Tuesday, July 5

The man who shaped two generations of Japanese consoles passes away: Masayuki Uemura, designer of NES and Super NES

He has died at the age of 78, according to reports Archipelago, The man who created two essential consoles for understanding the industry: Nintendo’s NES and Super NES, two pieces of hardware that indelibly marked videogames. Since 1972 he was part of the team of the also legendary Gunpei Yokoi, thus inheriting the childhood need he had, as part of a family with few resources, to invent and shape his own toys.

In fact, his is the anecdote that the original NES was born out of a drunkenness. “It all started with a phone call in 1981. The president Yamauchi told me about a video game console that could be played with cartridges“, he told Kotaku. “He always liked to call me after a few drinks, so I didn’t think about it too much. I just said ‘sure, boss,’ and hung up.” But the next day the boss took up the subject and had to be dealt with.

As collected by our colleagues from 3Dgames, the process that Uemura followed to build the first NES was to buy all the consoles of the moment and analyze them piece by piece for six months. “The development of the Famicom started at the right time, when manufacturers began to be able to customize the components and circuits,” he said. And all of that, staying true to Yamauchi’s demand that the console be unusually cheap.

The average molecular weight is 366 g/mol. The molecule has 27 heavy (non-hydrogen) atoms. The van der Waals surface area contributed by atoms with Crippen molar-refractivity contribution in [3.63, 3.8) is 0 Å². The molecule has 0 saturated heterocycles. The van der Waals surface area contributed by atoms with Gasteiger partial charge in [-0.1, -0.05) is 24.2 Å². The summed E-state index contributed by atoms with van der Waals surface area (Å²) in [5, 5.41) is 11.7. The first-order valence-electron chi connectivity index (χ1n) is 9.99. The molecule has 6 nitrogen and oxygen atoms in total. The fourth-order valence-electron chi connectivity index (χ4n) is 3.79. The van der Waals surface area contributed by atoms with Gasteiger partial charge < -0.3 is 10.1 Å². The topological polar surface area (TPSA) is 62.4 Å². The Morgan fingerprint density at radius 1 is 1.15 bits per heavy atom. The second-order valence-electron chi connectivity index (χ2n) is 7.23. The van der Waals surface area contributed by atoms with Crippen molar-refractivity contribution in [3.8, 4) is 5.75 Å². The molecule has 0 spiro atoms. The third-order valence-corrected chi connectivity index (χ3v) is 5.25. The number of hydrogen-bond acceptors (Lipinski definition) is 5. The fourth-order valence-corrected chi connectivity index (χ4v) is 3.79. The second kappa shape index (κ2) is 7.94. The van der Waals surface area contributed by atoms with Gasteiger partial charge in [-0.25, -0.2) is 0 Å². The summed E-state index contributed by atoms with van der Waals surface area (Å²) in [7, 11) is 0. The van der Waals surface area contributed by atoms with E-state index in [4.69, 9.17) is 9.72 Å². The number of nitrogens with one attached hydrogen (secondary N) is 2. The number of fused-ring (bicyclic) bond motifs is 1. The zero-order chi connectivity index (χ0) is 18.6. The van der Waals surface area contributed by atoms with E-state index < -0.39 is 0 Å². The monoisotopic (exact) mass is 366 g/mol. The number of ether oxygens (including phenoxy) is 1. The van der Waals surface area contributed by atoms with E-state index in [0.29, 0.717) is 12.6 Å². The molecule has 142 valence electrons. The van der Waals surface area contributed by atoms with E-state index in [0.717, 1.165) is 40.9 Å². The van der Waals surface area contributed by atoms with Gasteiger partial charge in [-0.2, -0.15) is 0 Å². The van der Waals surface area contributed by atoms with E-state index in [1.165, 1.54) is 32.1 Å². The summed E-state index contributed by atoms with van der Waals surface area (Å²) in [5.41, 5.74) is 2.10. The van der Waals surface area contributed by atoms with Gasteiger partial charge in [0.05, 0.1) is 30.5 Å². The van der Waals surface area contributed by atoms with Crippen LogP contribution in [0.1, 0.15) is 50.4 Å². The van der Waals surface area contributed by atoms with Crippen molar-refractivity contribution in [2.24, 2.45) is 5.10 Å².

A scarf for inspiration

The classic design of the first Famicom was flagged with red because it was the color of a scarf that Yamauchi liked, and Uemura realized the extent of the console’s success when they began having to tend to console repairs that had been spoiled from use in absolutely exorbitant amounts. By then Uemura was working on the western NES and the Disk System.

But there did not end the meteoric career of Uemura, who in 1988 began to design the 16-bit successor to the Famicom, the Super Famicom, or Super Nintendo in the West. In the process he came to collaborate with Ken Kutaragi, who would later create the Playstation for Sony. and that the Super Nintendo took care of its outstanding sound chip. In 2004, Uemura would retire from the company, going to work as a professor and researcher in subjects related to video games at Ritsumeikan University.


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